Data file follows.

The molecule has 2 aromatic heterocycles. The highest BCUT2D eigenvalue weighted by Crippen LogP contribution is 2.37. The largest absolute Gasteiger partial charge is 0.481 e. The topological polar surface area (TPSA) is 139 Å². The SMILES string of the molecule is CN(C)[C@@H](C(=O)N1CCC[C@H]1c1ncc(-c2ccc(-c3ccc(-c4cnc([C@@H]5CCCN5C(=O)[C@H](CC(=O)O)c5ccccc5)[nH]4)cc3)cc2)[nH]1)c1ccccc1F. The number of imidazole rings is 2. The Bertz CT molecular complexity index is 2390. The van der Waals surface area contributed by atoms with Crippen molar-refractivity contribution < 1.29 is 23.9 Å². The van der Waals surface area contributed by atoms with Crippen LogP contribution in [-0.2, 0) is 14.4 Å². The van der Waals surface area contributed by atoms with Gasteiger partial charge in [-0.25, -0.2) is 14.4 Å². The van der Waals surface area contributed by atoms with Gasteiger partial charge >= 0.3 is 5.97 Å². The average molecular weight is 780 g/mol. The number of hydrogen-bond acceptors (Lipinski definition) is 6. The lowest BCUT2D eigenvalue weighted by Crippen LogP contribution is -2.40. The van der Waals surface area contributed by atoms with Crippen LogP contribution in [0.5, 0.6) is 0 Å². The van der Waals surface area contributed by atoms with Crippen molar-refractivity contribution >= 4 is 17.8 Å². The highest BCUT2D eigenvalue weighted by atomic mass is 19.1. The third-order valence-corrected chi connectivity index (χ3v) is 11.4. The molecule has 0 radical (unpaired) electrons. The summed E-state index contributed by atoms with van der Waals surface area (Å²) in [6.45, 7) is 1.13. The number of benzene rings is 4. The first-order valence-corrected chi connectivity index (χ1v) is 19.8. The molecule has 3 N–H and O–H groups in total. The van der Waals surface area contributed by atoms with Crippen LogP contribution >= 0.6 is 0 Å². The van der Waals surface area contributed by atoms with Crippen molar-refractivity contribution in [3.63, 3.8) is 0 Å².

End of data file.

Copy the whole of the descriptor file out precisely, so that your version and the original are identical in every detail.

The molecule has 2 aromatic heterocycles. The highest BCUT2D eigenvalue weighted by Crippen LogP contribution is 2.37. The largest absolute Gasteiger partial charge is 0.481 e. The topological polar surface area (TPSA) is 139 Å². The SMILES string of the molecule is CN(C)[C@@H](C(=O)N1CCC[C@H]1c1ncc(-c2ccc(-c3ccc(-c4cnc([C@@H]5CCCN5C(=O)[C@H](CC(=O)O)c5ccccc5)[nH]4)cc3)cc2)[nH]1)c1ccccc1F. The number of imidazole rings is 2. The Bertz CT molecular complexity index is 2390. The van der Waals surface area contributed by atoms with Crippen molar-refractivity contribution < 1.29 is 23.9 Å². The van der Waals surface area contributed by atoms with Crippen LogP contribution in [-0.2, 0) is 14.4 Å². The van der Waals surface area contributed by atoms with Gasteiger partial charge in [-0.25, -0.2) is 14.4 Å². The van der Waals surface area contributed by atoms with Gasteiger partial charge >= 0.3 is 5.97 Å². The average molecular weight is 780 g/mol. The number of hydrogen-bond acceptors (Lipinski definition) is 6. The lowest BCUT2D eigenvalue weighted by Crippen LogP contribution is -2.40. The van der Waals surface area contributed by atoms with Crippen LogP contribution in [0.5, 0.6) is 0 Å². The van der Waals surface area contributed by atoms with Crippen molar-refractivity contribution >= 4 is 17.8 Å². The highest BCUT2D eigenvalue weighted by atomic mass is 19.1. The third-order valence-corrected chi connectivity index (χ3v) is 11.4. The molecule has 0 radical (unpaired) electrons. The summed E-state index contributed by atoms with van der Waals surface area (Å²) in [6.45, 7) is 1.13. The number of benzene rings is 4. The first-order valence-corrected chi connectivity index (χ1v) is 19.8. The molecule has 3 N–H and O–H groups in total. The van der Waals surface area contributed by atoms with Crippen LogP contribution >= 0.6 is 0 Å². The van der Waals surface area contributed by atoms with Crippen molar-refractivity contribution in [3.63, 3.8) is 0 Å².